The combination of preventive medication and behavioral changes offered significant relief for 77 percent of the individuals enrolled in a study aimed at combating frequent, disabling migraine headaches, according to new Ohio University research published this week in the British Medical Journal.
Though daily preventive medication and behavioral techniques individually have been shown to improve headache pain, the new research is the first controlled study to assess if the combination of the two types of interventions might bring more relief to people whose debilitating migraines can interfere with career, social and family life, said lead author Kenneth Holroyd, an Ohio University Distinguished Professor of psychology.
The new study, funded by the National Institutes of Health, collected data daily from 232 adult participants for 16 months -- a longer duration than usual for evaluations of new therapies.
"Migraines are a long-term disorder," Holroyd said, "and we wanted to closely monitor participants every day for at least 16 months to find out if these treatments keep working over time."
Participants needed to experience at least three debilitating migraines per 30 days, even when using the best acute migraine medication (which is taken when a migraine first occurs), to qualify for the project. On average, participants recorded 5.5 migraines and 8.5 days with migraine per 30 days, despite using the acute migraine therapy best suited to their needs.
Participants who continued to experience severe migraines were assigned randomly to have one of four treatments added to their existing therapy: One group received the combination of preventive medication (beta blockers) and behavioral migraine management, one received only the medication, one received only the behavioral therapy, and one served as a control group. Seventy-nine percent of the study participants were women, and subjects had a mean age of 38.
The combined therapy group showed the greatest improvement in the number of migraines, days with migraine and in quality of life, the researchers report. In comparison, the other three groups experienced modest improvements, a finding that's been reported previously by studies of those individual techniques.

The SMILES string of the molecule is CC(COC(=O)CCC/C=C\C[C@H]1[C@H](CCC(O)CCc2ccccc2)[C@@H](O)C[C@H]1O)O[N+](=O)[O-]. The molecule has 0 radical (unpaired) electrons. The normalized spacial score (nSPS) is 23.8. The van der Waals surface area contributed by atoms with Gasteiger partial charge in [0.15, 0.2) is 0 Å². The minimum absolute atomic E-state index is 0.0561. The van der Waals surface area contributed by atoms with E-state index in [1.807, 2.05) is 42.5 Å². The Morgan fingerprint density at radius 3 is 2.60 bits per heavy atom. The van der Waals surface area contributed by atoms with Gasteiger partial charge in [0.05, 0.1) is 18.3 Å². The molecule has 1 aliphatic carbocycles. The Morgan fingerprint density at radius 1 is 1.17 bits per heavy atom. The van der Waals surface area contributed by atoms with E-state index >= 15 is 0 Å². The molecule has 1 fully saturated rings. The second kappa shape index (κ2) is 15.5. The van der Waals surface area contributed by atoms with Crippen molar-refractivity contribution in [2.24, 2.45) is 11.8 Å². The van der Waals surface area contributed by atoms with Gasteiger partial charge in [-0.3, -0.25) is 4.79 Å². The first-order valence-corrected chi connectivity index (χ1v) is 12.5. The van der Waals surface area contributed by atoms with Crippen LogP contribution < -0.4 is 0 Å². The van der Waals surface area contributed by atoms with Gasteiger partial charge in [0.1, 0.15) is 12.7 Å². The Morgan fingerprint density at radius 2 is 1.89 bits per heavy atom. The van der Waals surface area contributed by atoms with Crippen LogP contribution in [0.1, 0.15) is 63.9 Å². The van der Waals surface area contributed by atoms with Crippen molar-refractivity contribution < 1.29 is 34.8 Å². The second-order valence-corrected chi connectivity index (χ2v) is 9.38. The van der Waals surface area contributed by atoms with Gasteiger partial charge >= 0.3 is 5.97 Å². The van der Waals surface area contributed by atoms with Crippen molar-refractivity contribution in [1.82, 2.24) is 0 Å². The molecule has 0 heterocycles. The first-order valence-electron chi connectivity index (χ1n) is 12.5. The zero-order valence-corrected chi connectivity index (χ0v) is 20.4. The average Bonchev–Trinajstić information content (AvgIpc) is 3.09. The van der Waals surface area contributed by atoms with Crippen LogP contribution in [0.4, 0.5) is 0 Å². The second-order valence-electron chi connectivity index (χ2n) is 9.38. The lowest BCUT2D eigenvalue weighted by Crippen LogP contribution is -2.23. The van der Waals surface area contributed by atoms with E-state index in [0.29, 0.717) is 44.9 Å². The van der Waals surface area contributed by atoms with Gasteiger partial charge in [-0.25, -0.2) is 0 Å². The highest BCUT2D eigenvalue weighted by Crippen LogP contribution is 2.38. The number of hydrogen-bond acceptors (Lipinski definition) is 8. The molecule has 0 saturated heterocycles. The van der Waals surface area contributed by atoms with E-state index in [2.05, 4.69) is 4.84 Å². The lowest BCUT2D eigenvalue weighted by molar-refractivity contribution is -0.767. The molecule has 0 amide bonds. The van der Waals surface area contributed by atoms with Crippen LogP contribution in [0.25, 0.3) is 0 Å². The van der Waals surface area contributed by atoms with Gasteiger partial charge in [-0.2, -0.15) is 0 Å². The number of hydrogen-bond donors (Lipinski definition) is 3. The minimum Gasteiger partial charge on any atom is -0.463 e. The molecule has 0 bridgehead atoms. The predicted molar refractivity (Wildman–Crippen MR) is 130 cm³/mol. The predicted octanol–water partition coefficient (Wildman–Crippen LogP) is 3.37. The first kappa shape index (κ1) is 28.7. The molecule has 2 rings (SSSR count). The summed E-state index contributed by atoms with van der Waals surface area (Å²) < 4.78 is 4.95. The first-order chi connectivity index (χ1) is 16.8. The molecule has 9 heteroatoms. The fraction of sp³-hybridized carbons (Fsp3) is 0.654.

Patients learned behavioral migraine management skills at the four monthly clinic visits used for medication dose adjustment, and then worked on their own between sessions with a workbook and 10 audio lessons. The researchers addressed problems with medication adherence or behavioral management assignments during phone calls between visits.
The first two sessions involved basic migraine management skills, including identification of migraine triggers and early signs of a pending migraine attack. Study participants also learned progressive relaxation skills and muscle stretching exercises to prevent or stop migraines.
The third session either continued focus on basic skills or introduced cognitive-behavioral stress management (if stress was a notable migraine trigger), or introduced thermal biofeedback training (if stress was not a significant trigger). Thermal biofeedback offers information about a patient's hand temperature or blood flow, which can help control or prevent migraines, Holroyd explained.
The final session offered trouble-shooting for the behavioral skills, preparation of a written migraine management plan, and advice on relapse prevention and coping with other problems that might arise.
A small percentage of participants reported fatigue as a side effect of the preventive medication, and some participants reported lack of time to learn or practice the behavioral techniques. But used consistently and together, the two approaches were effective for prevention and management of migraines, Holroyd said.
Gary Cordingley, an associate professor of neurology at the Ohio University College of Osteopathic Medicine involved with the new study, noted that the findings could be useful to clinicians seeking an edge in treating patients with frequent, hard-to-control migraines.
"Relentless, individualized fine-tuning of the acute therapy improves outcomes," Cordingley said. "Supplemental treatment combining preventive medication and behavioral management raises that improvement to a still-higher level."
Some people progress from frequent migraines to chronic migraines, a condition in which headaches occur daily or nearly every day. These chronic migraines can be very debilitating and even more difficult to treat, Holroyd said.
"Frequent disabling migraines may be bad for the brain," he said. "Effectively controlling this disorder may have long-term benefits in addition to the immediate benefits of reducing pain and improving quality of life."
In future studies, Holroyd would like researchers to test specifically whether the behavioral migraine management program reduces the number of people who progress to chronic migraines, as well as whether such a management program modified for chronic migraines can improve outcomes for individuals with the disabling disorder.
Other collaborators on the study were Constance Cottrell and Jana Drew of Ohio University and Headache Treatment and Research of Westerville, Ohio; Frank O'Donnell of the Ohio University College of Osteopathic Medicine, Headache Treatment and Research and OrthoNeuro Inc., of Westerville, Ohio; and Bruce Carlson and Lina Himawan of the Ohio University Department of Psychology.
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